Wednesday, September 4, 2019

"Recession" Narratives

Following up from my recent WSJ op-ed with Andy Puzder, "Recession Fears Are Overblown" from two weeks ago (where we outline reasons why yield curve inversion may be a broken recession indicator [Fed balance sheet weighing on the long-end, T-bill issuance pushing up short-rates, and foreign pension demand amid negative yielding foreign debt] and why macroeconomic conditions continue to be strong [unemployment below 4%, GDP growth above 2%), here is an interesting graphic I put together which depicts the recent "recession" narrative: there has been a decline in Google search traffic for "recession" since the initial 10-year/2-year yield curve inversion on 08/14/2019 (when Google searches for "recession" spiked). Interestingly it very closely follows what a Kermack-McKendrick type model predicts:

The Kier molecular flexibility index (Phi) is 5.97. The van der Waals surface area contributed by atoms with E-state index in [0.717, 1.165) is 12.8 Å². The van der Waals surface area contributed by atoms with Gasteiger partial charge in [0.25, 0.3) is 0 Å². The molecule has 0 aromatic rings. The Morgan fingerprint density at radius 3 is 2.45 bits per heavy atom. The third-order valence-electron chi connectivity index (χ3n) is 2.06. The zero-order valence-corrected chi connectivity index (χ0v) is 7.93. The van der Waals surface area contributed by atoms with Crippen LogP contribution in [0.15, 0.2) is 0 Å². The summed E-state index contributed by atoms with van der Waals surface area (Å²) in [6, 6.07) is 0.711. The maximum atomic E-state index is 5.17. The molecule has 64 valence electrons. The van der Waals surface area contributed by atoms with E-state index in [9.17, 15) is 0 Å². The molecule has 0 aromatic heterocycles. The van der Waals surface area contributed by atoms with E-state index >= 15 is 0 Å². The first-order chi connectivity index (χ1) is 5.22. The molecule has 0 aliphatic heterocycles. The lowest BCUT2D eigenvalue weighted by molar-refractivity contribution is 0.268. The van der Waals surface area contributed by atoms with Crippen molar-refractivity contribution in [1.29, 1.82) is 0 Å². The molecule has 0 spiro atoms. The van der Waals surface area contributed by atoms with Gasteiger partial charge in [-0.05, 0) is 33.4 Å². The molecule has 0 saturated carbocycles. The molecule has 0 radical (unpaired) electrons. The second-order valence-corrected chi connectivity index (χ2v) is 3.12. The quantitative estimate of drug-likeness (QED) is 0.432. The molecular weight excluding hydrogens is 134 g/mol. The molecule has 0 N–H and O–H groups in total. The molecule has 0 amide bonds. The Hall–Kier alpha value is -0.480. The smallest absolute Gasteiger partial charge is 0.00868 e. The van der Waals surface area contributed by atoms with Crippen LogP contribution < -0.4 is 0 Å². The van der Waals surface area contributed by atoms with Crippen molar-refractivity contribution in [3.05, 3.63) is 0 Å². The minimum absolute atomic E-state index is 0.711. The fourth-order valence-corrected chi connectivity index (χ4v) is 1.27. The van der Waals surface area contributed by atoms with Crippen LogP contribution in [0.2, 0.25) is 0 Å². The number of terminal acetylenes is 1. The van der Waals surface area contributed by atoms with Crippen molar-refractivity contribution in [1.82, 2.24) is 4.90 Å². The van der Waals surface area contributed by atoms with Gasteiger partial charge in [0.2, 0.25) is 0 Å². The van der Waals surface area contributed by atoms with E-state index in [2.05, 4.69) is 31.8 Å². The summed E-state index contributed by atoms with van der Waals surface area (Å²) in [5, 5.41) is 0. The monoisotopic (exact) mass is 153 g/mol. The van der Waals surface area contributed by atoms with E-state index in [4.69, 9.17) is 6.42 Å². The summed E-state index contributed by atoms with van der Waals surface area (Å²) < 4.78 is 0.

Prediction market recession odds from PredictIt were also up at the time of the yield curve inversion as well and have remained somewhat anchored there. Betters were paying to receive a near 46% chance of a recession by 2020—which is above the 21% historical mean a recession occurs over any 1.5 year period implied by the historical 15% post-war average probability a recession happens in a given year. Those elevated prediction market recession probabilities have fallen slightly to around 40% (this also assumes prediction markets are unbiased estimators and don’t pay some hedging premium etc). It’s interesting to note how the simple breach of a single financial folktale rule-of-thumb, that being the 10s2s yield curve inversion, could alone be so influential in generating generate a massive media narrative surrounding recession that semi-permanently increases recession expectations (the 10-year minus 3-month yield curve first inverted back in March 2019–not to say that’s in any way a better indicator; our WSJ piece argues they are both broken). Interestingly, U.S.-based Google searches for "recession" spiked in 2008 ahead of the Great Recession. All very fitting given the upcoming release of Bob Shiller’s “Narrative Economics: How Stories Go Viral And Drive Major Economic Events” to be released October 1.